That was the last good thing I’ve got to say. Combat in this game is convoluted beyond belief. There is no way you could understand anything that’s going on without reading about it online, because there are so many systems layered on top of each other that everything you do during a fight loses all meaning. Despite the fact that there are 5 hours of tutorials at the beginning, you’re not adequately taught how to configure your party to achieve the most powerful combos. With accessories, equipment, party callouts, elemental combinations, skill trees, auto-attack cycles, status effects, weapon types, combat arts, art levels, weapon upgrades, and Blade attachments all working in the background together, it takes more than a few hours of mashing buttons in the dark before you have any sense of what Rex is actually doing. I know it seems like a very simple thing, but there’s a huge disconnect between the player and game when your character doesn’t seem to be responding to the inputs you hit. And it’s not because the game doesn’t work, it’s just such an insane explosion of color, badly dubbed screaming, and ugly UI that you don’t actually feel like you’re doing anything.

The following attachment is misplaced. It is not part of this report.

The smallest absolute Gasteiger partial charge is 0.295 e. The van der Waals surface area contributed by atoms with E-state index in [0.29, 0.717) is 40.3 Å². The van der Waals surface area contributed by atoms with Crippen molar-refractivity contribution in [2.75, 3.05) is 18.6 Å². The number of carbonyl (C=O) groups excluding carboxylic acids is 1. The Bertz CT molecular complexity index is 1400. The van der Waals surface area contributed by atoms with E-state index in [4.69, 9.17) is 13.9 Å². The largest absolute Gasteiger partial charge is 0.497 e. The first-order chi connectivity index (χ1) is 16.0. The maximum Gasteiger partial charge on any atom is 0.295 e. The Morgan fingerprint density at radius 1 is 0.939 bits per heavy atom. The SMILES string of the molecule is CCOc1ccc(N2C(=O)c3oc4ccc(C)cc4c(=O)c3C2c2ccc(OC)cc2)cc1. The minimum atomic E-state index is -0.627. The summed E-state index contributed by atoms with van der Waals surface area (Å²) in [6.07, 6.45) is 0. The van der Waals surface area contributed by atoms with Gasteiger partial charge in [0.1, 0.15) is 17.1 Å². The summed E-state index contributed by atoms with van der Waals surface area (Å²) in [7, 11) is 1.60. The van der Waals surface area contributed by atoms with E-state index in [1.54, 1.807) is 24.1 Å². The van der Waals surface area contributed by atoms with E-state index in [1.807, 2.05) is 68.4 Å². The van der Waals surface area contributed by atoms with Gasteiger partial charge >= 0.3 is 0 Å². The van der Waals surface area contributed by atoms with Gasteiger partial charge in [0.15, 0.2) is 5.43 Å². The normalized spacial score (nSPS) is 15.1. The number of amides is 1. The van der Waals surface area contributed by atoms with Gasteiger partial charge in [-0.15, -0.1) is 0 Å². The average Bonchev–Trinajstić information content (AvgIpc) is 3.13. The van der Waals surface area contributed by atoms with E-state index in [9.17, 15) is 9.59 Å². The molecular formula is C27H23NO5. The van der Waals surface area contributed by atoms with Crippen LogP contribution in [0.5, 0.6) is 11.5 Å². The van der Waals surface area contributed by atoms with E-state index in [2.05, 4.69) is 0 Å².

The UI for menus needs to be mentioned. It moves really slowly for some reason. It’s ugly, it’s hard to navigate, and totally unintuitive.
The game also runs at 480p undocked, leaving all the tiny onscreen text literally unreadable. Are we meant to scan through three different onscreen menus during fights without being able to even read the text? The game also runs at 30 FPS maximum but is bugged with constant frame rate drops. I don’t think I made it more than 20 minutes in handheld without a single digit frame rate drop. Maybe that’s been fixed by now, you can correct me if it has.
Final Verdict: 2/10 — The Worst AAA Game I’ve ever Played
Xenoblade Chronicles 2 is both a technical and narrative failure. This game absolutely fails its predecessors and has cheapened the brand. While the worlds and monsters are imaginative and beautiful, the cringey anime garbage stuff is enough to turn off most people. If you overlook that, the actual gameplay creates a huge disconnect between the player and Rex. Combat relies on over a dozen different bloated systems and feels like button mashing, even when you do it strategically. The characters are impossible to relate to or care about, even setting aside the unacceptable designs of the female characters. The English voice acting and dubbing is the worst I have seen in a decade. If I have to watch Poppi, the robot sex-slave maid modeled to look like a 10 year old girl, call that alien raccoon “Master” one more time, I will throw up. Do not buy this game.